Tuesday, 24 June 2014

Zenith Hotel by Oscar Coop-Phane

The blurb:

I’m a street prostitute. Not a call girl or anything. No, a real street whore, with stiletto heels and menthol cigarettes.’ Narrator Nanou gives a detailed account of her day, from the moment she wakes up with a foul taste in her mouth, in her sordid rented room, until the minute she crawls back into her bed at night to sleep.

Interwoven with her story are portraits of her clients. Oscar Coop-Phane invents an astonishing cast of original and deeply human characters – losers, defeated by the world around them – who seek solace in Nanou’s arms.

Original and moving, this short book deftly paints a world of solitude and sadness, illuminated by precious moments of tenderness and acts of kindness.

My review:

This is a short book (97 pages) translated from French. It is very different to anything I have read before. The author is incredibly talented in being able to portray the characters so well in such a short book.

We are introduced to Nanou who openly admits from the start to being a prostitute, not a high end hooker, but a street walker. We are introduced her world which appears to be very lonely, bare and sad. The book is written as Nanou keeping a notebook, revealing very brief snippets of her life, but I do mean brief. Nanou says from the outset that she doesn't want to reveal anything about herself and her life, and as you look back at the book you will see that she hasn't.

The skill of the author in tellng Nanou's story via clients is very very clever. I felt a real sense of sadness and warmth towards her. I felt that her life was quite sordid and that she was very lonely but stuck without a way out. The brief snippets eluded, in my view, to quite a tough upbringing without the love and support to give her a decent go at life.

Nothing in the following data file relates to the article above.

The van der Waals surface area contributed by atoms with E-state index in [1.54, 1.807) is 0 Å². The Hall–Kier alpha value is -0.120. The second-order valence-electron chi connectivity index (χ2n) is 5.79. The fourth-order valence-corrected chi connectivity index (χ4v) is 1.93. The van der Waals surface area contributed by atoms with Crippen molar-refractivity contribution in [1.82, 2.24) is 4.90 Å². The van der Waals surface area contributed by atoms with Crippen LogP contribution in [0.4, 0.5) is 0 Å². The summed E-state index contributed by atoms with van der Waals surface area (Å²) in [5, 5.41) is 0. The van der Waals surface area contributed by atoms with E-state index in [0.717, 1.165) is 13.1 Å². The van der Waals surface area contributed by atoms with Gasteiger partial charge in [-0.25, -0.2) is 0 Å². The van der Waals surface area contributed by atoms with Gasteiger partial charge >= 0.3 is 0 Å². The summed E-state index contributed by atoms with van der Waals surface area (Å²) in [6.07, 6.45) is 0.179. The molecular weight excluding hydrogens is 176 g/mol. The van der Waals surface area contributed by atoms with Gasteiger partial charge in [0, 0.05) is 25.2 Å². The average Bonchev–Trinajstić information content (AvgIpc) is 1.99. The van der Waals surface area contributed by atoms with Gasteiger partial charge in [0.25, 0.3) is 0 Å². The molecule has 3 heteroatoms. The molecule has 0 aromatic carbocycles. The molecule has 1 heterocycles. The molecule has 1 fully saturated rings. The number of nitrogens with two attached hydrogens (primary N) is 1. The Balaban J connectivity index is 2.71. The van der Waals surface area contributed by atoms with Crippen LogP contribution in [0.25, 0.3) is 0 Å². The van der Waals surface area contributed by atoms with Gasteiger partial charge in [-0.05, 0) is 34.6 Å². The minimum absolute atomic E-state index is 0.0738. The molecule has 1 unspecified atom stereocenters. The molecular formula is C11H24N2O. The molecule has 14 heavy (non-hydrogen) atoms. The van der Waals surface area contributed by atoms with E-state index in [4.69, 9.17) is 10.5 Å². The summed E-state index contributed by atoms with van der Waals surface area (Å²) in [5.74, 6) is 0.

I was fascinated by the stories of Nanou's clients. It definitely challenged by perception of the type of man who used the services of a prostitute and I was really drawn in by the stories and sadness within their lives. They really make the book. It's a bit like being a fly on the wall in these men's life and seeing how behind their public masks they all, like Nanou, are sad and feel like key things to make them happy are missing. I felt desperately sad both for Nanou and the men. They were all, Nanou included, looking for happiness, but seemed unable to find it. The act of sex seemed like a mechanical outlet for the men rather than the feeling of intimacy, love and warmth that sex should bring. I also sensed the disgust and feeling of self loathing that Nanou felt towards herself.

What a fantastic book by a very skilled author. I felt so sad to leave her in the Zenith Hotel and wanted to write a final chapter where the knight in shining armour comes in and rescues her, just like in pretty woman. The book is a stark reminder of what women go through every day, invisible to most of society, and looked down on by those that do see them, and judge them without knowing anything about them or their lives.

Thank you to Arcadia for providing me with a copy of the book in return for an honest review.


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